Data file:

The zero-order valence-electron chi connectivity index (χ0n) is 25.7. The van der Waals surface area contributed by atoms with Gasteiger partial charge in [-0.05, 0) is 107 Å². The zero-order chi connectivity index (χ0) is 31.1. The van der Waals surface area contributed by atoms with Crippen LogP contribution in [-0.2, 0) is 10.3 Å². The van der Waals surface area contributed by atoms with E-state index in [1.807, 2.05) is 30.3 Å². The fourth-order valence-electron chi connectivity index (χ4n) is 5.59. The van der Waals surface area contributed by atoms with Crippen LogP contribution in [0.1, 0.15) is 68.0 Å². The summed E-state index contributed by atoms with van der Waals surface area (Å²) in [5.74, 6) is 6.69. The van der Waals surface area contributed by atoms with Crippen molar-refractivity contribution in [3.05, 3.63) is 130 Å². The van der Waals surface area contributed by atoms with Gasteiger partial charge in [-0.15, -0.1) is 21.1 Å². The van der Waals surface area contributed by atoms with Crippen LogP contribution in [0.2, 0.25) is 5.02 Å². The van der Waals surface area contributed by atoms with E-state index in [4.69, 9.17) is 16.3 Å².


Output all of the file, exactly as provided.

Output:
The zero-order valence-electron chi connectivity index (χ0n) is 25.7. The van der Waals surface area contributed by atoms with Gasteiger partial charge in [-0.05, 0) is 107 Å². The zero-order chi connectivity index (χ0) is 31.1. The van der Waals surface area contributed by atoms with Crippen LogP contribution in [-0.2, 0) is 10.3 Å². The van der Waals surface area contributed by atoms with E-state index in [1.807, 2.05) is 30.3 Å². The fourth-order valence-electron chi connectivity index (χ4n) is 5.59. The van der Waals surface area contributed by atoms with Crippen LogP contribution in [0.1, 0.15) is 68.0 Å². The summed E-state index contributed by atoms with van der Waals surface area (Å²) in [5.74, 6) is 6.69. The van der Waals surface area contributed by atoms with Crippen molar-refractivity contribution in [3.05, 3.63) is 130 Å². The van der Waals surface area contributed by atoms with Gasteiger partial charge in [-0.15, -0.1) is 21.1 Å². The van der Waals surface area contributed by atoms with Crippen LogP contribution in [0.2, 0.25) is 5.02 Å². The van der Waals surface area contributed by atoms with E-state index in [4.69, 9.17) is 16.3 Å².